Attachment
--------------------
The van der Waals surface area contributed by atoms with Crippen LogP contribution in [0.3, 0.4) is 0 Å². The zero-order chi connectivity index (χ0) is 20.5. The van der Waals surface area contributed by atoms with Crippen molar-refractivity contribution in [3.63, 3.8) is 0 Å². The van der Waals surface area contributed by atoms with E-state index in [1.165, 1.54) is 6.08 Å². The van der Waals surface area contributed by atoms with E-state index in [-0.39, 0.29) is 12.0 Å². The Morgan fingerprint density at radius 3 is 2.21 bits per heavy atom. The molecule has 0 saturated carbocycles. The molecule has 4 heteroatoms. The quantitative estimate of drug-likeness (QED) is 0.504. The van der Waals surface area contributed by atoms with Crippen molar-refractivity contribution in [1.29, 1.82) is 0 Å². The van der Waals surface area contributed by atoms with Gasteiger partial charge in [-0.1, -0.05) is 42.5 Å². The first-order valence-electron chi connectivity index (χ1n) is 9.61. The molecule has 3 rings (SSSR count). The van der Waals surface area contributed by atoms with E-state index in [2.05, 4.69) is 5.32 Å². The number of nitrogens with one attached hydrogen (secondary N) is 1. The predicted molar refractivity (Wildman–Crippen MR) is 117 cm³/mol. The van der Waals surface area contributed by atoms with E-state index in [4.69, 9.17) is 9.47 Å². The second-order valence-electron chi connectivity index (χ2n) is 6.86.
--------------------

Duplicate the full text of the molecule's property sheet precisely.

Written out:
The van der Waals surface area contributed by atoms with Crippen LogP contribution in [0.3, 0.4) is 0 Å². The zero-order chi connectivity index (χ0) is 20.5. The van der Waals surface area contributed by atoms with Crippen molar-refractivity contribution in [3.63, 3.8) is 0 Å². The van der Waals surface area contributed by atoms with E-state index in [1.165, 1.54) is 6.08 Å². The van der Waals surface area contributed by atoms with E-state index in [-0.39, 0.29) is 12.0 Å². The Morgan fingerprint density at radius 3 is 2.21 bits per heavy atom. The molecule has 0 saturated carbocycles. The molecule has 4 heteroatoms. The quantitative estimate of drug-likeness (QED) is 0.504. The van der Waals surface area contributed by atoms with Crippen molar-refractivity contribution in [1.29, 1.82) is 0 Å². The van der Waals surface area contributed by atoms with Gasteiger partial charge in [-0.1, -0.05) is 42.5 Å². The first-order valence-electron chi connectivity index (χ1n) is 9.61. The molecule has 3 rings (SSSR count). The van der Waals surface area contributed by atoms with E-state index in [2.05, 4.69) is 5.32 Å². The number of nitrogens with one attached hydrogen (secondary N) is 1. The predicted molar refractivity (Wildman–Crippen MR) is 117 cm³/mol. The van der Waals surface area contributed by atoms with E-state index in [4.69, 9.17) is 9.47 Å². The second-order valence-electron chi connectivity index (χ2n) is 6.86.